When it comes to mammals, how big is too big?

Jun 14, 2013
When it comes to mammals, how big is too big?
The southern elephant seal, Mirounga leonina, is the largest species of the mammalian order Pinnipedia, which is the second largest order of mammals. The males weigh up to 4,000 kilograms. Credit: Dan Costa

(Phys.org) —Mammals vary enormously in size, from weighing less than a penny to measuring more than three school buses in length. Some groups of mammals have become very large, such as elephants and whales, while others have always been small, like primates. A new theory developed by an interdisciplinary team, led by Jordan Okie of Arizona State University, provides an explanation for why and how certain groups of organisms are able to evolve gigantic sizes, whereas others are not.

The international research team comprised of palaeontologists, and ecologists examined information on how quickly an individual animal grows and used it to predict how large it may get over . Their research is published in the journal Proceedings of the Royal Society B.

The new theory developed from the observation that some animals live fast and die young, while others take their time and mature much later. This is called the slow-fast life-history continuum, where "fast" animals – such as mice – breed very quickly, while humans mature slowly and are relatively older when they first have children. The theory proposes that those species that are relatively faster are more likely to evolve a large size quicker than slow species, and that their maximum size will be greater.

The research team tested their theory using the of mammals over the last 70 million years, examining the maximum size of each mammal group throughout that time, including , elephants, rodents, seals and primates. They found that their theory was very well supported.

" have evolved very slowly, and never got bigger than 1,000 pounds," said Okie, an exploration postdoctoral fellow in the School of Earth and at ASU. "The opposite was true of whales, which evolved their large size at the fastest rates recorded."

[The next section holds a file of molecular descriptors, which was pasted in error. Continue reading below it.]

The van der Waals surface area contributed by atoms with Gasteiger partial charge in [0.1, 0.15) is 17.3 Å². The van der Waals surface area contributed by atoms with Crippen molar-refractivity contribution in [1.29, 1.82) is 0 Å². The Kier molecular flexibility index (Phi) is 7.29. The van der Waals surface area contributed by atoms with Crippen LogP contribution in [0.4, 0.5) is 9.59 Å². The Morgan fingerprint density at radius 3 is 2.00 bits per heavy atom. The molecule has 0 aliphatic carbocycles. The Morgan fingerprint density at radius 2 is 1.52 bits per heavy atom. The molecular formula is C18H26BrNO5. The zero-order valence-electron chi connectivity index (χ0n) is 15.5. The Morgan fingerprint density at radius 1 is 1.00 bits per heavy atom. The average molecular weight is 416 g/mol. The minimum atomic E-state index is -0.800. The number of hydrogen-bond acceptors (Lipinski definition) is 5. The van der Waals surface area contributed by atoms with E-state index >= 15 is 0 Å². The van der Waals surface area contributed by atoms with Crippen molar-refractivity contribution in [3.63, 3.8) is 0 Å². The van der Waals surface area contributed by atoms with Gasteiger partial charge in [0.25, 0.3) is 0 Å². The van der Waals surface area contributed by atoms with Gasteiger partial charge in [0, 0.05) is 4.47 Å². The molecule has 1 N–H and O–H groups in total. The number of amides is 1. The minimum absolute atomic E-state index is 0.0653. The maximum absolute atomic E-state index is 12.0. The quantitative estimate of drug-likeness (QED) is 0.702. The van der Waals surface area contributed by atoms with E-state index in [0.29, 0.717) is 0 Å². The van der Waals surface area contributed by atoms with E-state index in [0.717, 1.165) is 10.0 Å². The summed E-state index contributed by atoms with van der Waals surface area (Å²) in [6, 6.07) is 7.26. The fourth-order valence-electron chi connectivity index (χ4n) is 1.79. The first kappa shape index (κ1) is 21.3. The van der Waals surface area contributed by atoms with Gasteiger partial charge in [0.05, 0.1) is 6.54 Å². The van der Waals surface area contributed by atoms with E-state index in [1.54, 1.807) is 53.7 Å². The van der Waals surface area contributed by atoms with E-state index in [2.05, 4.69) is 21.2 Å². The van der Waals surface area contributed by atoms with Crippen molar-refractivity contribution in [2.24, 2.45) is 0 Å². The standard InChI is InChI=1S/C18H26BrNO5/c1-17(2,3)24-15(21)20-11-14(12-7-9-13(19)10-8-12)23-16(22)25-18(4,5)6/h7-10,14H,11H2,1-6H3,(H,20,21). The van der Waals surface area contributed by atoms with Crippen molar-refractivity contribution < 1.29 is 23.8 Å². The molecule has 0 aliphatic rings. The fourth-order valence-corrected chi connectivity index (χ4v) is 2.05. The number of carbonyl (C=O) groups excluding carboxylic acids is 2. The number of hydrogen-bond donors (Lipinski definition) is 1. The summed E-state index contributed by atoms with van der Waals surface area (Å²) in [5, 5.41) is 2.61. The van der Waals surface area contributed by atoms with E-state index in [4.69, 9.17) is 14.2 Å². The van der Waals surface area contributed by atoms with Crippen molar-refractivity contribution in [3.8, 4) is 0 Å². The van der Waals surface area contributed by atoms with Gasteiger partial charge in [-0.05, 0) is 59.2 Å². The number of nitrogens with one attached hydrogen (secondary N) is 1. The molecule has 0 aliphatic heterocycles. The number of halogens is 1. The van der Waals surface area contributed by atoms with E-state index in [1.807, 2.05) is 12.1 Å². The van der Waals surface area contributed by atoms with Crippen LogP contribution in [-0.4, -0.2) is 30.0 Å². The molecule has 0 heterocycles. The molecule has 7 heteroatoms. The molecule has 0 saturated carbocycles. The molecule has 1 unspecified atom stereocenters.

The theory also makes predictions about the relative risks of extinction for large animals compared to small. The maximum size of an animal is limited by the rate of mortality in the population. Because larger animals tend to breed less frequently than smaller animals, if the mortality rate doubles, the maximum size is predicted to be 16 times smaller.

"This is a really surprising finding," said co-author Alistair Evans of Monash University (Melbourne, Australia). "It points to another reason why many of the large animals went extinct after the last Ice Age, and their high risk of extinction in modern environments."

The research clarifies some of the differences among the main groups of mammals and makes further predictions about how changes in body size affect the evolutionary potential. In the future, this work will be extended to help explain how extinction risk may be reduced in changing climates.

Explore further: The influence of the Isthmus of Panama in the evolution of freshwater shrimps in America

More information: rspb.royalsocietypublishing.or… .1098/rspb.2013.1007

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El_Nose
1 / 5 (2) Jun 14, 2013
wouldn't this mean that without apex predators you should have rabbits the size of a hippo ??

-- i wonder how closely related rabbits and hippos are now
Sinister1811
1 / 5 (5) Jun 15, 2013
There's nothing surprising about this finding. In fact, it's pretty obvious. But it still doesn't explain why mammals such as Elephants, Rhinos and Whales with such a low birth rates became so huge to begin with. Also, these findings wouldn't just apply to mammals, but also to reptiles, birds and fish as well.

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